Just like whole turkeys, boneless turkey breasts come in a variety of sizes, ranging from about 2 to 3 pounds to more than 20 pounds. No matter the size, a benefit of the breast is that it takes less time to cook than a comparable whole turkey. But lean breast meat can be a challenge to cook so it's moist and succulent, especially without the bones. Brining the boneless breast, which entails soaking the turkey in a solution of water, salt and spices, can help the meat to be juicy and tender. For best results, brine the turkey for 12 to 24 hours before cooking.
Line your container with a brining or oven-roasting bag. Along with easy clean up, the brining bag keeps the water contained and helps to prevent it from leaking in the refrigerator. The container should be large enough to submerge the turkey breast in water; try a large stockpot or bucket.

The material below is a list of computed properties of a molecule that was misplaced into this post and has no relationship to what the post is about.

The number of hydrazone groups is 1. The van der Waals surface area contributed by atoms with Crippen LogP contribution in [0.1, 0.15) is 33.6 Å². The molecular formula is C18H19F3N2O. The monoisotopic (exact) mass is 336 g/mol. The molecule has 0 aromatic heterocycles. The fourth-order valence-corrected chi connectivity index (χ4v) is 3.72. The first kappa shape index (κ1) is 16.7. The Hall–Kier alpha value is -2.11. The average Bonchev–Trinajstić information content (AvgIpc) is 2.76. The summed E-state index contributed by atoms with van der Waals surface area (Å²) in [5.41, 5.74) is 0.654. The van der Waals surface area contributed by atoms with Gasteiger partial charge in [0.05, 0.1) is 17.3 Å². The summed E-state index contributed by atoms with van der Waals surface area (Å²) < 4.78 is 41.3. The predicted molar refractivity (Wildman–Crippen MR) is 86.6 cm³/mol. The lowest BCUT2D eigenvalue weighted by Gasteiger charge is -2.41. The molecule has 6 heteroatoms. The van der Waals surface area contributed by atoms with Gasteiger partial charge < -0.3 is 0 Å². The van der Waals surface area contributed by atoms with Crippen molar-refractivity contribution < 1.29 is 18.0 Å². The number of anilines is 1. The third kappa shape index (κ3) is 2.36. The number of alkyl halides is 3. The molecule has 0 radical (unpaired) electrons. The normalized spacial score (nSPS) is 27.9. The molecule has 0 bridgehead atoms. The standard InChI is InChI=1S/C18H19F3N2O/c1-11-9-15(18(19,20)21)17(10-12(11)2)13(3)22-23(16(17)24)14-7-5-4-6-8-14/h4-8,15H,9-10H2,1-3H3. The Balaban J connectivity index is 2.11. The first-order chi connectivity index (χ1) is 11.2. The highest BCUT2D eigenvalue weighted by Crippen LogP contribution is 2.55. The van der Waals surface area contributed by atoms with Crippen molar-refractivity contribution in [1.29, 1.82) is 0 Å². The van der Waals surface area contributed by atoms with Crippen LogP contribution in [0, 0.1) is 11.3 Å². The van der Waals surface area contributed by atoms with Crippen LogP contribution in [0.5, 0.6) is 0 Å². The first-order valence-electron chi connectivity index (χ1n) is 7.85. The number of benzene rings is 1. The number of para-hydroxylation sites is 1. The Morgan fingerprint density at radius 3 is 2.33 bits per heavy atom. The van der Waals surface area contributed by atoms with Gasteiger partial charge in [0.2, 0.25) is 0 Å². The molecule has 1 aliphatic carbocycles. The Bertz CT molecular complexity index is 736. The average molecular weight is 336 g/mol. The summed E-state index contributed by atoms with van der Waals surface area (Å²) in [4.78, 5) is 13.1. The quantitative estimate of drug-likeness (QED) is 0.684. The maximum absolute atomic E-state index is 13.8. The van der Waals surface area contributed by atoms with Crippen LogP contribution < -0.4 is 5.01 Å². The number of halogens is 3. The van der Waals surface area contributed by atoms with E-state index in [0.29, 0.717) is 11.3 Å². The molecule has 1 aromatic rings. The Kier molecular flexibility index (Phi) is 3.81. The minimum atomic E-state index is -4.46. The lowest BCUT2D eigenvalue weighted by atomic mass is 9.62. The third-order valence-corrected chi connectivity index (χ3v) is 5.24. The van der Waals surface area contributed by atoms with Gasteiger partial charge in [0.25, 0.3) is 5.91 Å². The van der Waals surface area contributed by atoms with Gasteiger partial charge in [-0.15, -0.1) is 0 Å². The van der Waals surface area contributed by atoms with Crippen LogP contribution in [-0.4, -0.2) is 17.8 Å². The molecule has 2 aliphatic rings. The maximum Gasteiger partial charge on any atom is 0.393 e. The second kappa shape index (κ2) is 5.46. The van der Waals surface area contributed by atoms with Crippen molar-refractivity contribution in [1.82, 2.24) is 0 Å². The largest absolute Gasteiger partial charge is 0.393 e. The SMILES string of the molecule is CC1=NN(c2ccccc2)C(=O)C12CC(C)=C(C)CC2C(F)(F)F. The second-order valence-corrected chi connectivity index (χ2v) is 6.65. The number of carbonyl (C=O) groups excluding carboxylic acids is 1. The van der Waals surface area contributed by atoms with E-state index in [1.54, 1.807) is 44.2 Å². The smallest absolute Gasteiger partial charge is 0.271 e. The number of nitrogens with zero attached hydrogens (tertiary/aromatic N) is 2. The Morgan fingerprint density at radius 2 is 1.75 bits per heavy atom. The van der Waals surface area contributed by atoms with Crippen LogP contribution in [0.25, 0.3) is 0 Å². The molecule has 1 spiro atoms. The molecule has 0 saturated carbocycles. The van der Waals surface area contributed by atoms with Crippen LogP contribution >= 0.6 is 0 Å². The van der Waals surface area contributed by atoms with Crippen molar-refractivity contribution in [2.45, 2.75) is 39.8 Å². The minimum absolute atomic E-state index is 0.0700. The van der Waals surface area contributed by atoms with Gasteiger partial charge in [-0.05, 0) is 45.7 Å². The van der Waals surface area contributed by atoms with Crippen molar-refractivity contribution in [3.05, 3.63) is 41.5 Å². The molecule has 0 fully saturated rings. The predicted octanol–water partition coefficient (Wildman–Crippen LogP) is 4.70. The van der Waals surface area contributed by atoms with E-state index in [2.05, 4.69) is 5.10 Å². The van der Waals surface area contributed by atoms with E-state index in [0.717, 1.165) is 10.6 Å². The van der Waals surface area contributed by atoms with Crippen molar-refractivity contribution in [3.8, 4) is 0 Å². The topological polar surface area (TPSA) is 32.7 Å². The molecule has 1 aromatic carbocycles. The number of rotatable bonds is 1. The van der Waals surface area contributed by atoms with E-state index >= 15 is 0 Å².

Pour 1 quart of water into a saucepan. Add ½ to ¾ cup of coarse salt. Salt is a key ingredient in brining, acting as both a tenderizer and a seasoning. Though salt normally draws moisture out of meat, as in a dry rub, when it's combined with water the opposite effect happens: The salt solution hydrates the turkey and helps it to retain its moisture.
Add any additional seasonings and spices to the water that you like. Common choices are bay leaves, onion, garlic, thyme, coriander seed and mustard seed. Heat the mixture to a simmer; cook until the salt has dissolved. Remove the seasonings from heat and allow the mixture to cool for 5 minutes.
Place the turkey breast into the brining bag. Pour the seasonings mixture over the turkey. Cover the turkey breast completely with additional cold water.
Tie the bag so that it is securely shut. Place the pot or bucket with the turkey into the refrigerator; allow the turkey to soak for 24 hours.
Remove the turkey from the refrigerator and brining bag 1 hour before roasting and season and cook as desired.